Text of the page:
2. Ted Talk; The deep sea impacts our understanding of life: https://youtu.be/PbgB2TaYhio
    3. The marine carbon cycle quickly explained: https://youtu.be/RbVRwlNutCo 


To find out more about our guest presenters and their work, please visit:

Dr. Kim Juniper: 



Moronke Harris:



Resources based on our climate action recommendations from Episode 12 of the BMSC Climate Action Series: Climate Education and Misinformation. (Check out @bmscclimate on Instagram, twitter and Facebook for more info!)

Like any other skill, learning to identify misinformation in your own media consumption is something that takes continuous practice. Some questions to think about are: Where are you reading the information, what platform are you on, are reputable sources referred to? Whether it’s about climate, covid or conflict, try and think about who benefits from you knowing this information? Often misinformation tactics could include aesthetic infographics or videos that look really professional, but don’t actually contain factual information. Or, companies or governments may try and greenwash initiatives that seem climate oriented, but are actually misleading from the science. Check out some of these resources to try and recognize and avoid misinformation in your own life!

How to spot fake news: https://www.torontopubliclibrary.ca/s…

Face checker: https://www.snopes.com/

How to avoid spreading misinformation: https://theconversation.com/7-ways-to…

We now know that we cannot change a climate science rejectionist’s mind in just one conversation, and that we have to be conscious of where we are directing our energy in difficult conversations. Try and focus your energies on someone you already have an established relationship with and with whom you can establish trust with. And remember, it’s an opportunity to practice skills in active listening, establish common values, and develop empathy for why they may have been misled due to targeted misinformation campaigns. When in doubt, ask lots of open-ended “why” questions, you never know how it could get them reflecting on their own biases, or try telling a personal story about how you are personally affected by the climate crisis.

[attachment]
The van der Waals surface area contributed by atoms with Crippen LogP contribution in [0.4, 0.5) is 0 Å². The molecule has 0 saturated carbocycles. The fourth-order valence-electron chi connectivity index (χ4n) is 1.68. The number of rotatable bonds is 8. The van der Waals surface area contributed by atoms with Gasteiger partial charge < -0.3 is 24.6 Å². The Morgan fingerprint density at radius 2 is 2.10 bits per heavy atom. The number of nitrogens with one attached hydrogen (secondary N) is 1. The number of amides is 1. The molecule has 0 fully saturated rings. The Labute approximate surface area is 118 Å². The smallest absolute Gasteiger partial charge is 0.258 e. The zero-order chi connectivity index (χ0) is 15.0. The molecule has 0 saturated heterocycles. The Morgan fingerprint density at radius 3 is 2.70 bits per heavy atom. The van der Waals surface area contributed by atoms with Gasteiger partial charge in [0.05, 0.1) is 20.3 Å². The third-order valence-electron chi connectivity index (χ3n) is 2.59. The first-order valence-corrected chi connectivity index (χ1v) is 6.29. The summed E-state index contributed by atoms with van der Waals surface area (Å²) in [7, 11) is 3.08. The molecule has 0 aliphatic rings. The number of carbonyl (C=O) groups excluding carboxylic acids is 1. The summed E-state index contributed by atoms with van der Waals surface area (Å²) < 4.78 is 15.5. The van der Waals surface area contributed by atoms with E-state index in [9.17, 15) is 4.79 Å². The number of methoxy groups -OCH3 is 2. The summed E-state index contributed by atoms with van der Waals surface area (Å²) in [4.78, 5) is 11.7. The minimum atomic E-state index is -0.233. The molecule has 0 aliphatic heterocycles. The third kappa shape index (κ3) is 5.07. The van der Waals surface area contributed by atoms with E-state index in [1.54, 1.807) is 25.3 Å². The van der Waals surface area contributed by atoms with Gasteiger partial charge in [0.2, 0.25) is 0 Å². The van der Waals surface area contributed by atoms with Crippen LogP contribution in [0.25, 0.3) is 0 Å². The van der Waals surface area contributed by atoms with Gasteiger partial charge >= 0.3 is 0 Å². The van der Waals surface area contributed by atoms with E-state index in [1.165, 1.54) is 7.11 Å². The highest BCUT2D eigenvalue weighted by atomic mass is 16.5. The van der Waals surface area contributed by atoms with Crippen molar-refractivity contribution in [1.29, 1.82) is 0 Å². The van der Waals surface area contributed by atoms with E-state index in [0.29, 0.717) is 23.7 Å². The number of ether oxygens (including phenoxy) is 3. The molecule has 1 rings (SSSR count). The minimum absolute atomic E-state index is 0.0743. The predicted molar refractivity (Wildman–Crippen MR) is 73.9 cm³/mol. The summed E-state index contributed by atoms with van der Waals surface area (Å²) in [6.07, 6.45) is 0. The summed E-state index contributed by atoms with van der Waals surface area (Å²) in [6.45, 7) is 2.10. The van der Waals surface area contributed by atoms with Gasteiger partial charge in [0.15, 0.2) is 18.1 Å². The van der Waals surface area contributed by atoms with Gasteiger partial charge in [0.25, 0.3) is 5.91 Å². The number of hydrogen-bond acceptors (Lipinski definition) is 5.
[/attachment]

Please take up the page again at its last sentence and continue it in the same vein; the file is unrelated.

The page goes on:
How to talk to climate science rejectionists: https://www.climaterealityproject.org…

How to respond to climate science deniers: https://www.rainforest-alliance.org/e…

Relationship building skills for meaningful conversations: https://study.com/academy/lesson/rela…

We acknowledge it’s been a particularly difficult time the past couple weeks with the Russian invasion of Ukraine. Our thoughts go out to all the people around the world including in Ukraine, Yemen, Palestine and all the frontline Indiengous communities who continue to suffer at the hands of imperialist oppressors and capitalist greed. Certainly, this most recent conflict has brought to light our unsustainable global dependence on fossil fuels, including a large proportion supplied by Russia and Saudi Arabia, linking these capitalist-driven invasions to the climate crisis and intersecting humanitarian crises.

While it may be overwhelming to take in the news day in and day out, it’s important to keep in mind that we all have a part to play in the interconnected social, ecological and economic crises of today. So do what you can, where you are, with what you have. And remember, you don’t have to do anything alone, find the folks who are already fighting the good fight in your own community, it’s a part of creating strong climate resilient communities.